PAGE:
criminal justice reform
Much of the talk surrounding prison reform in recent years has focused on lessening consequences for "nonviolent offenders," primarily in response to the war on drugs that has put many in prison under mandatory minimum sentencing laws.
Sen. Cory Booker (D-N.J.) said he's involved with bipartisan talks in the Senate on reforming mass incarceration, but pointed out his long-held belief Friday in an interview with Slate that it's not enough to only worry about nonviolent offenders.
"Well, the reality is that we really need to start expanding our view of who we will ascribe opportunities for redemption to," Booker said. "Not just to these so-called nonviolent prisoners, but all prisoners who are worthy of redemption."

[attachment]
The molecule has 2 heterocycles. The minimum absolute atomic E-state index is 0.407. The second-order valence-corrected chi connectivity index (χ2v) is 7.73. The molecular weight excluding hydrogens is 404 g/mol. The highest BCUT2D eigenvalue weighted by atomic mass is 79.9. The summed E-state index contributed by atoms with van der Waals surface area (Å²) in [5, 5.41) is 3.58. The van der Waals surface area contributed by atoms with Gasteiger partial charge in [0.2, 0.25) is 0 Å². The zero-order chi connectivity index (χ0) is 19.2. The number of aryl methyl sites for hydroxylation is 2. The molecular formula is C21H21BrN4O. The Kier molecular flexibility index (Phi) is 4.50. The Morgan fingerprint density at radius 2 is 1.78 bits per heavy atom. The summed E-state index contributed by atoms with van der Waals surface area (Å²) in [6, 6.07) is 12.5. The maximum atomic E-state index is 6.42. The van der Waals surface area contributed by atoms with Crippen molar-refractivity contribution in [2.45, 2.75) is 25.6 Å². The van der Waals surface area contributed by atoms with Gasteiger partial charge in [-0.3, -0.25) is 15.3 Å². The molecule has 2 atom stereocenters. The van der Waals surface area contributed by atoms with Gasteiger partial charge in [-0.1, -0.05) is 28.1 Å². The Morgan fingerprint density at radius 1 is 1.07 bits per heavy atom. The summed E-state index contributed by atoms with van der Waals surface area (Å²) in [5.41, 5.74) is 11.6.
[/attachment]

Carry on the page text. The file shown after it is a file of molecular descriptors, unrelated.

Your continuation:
Booker also argued the line between violent and nonviolent offenses is murkier than most people think. For example, accomplices to crimes are often considered violent, even if the violence was not their doing. He told Slate this idea hasn't gotten much traction with other legislators.
"There's a profound, glaring injustice that's a significant part of our society that needs to be addressed," he said.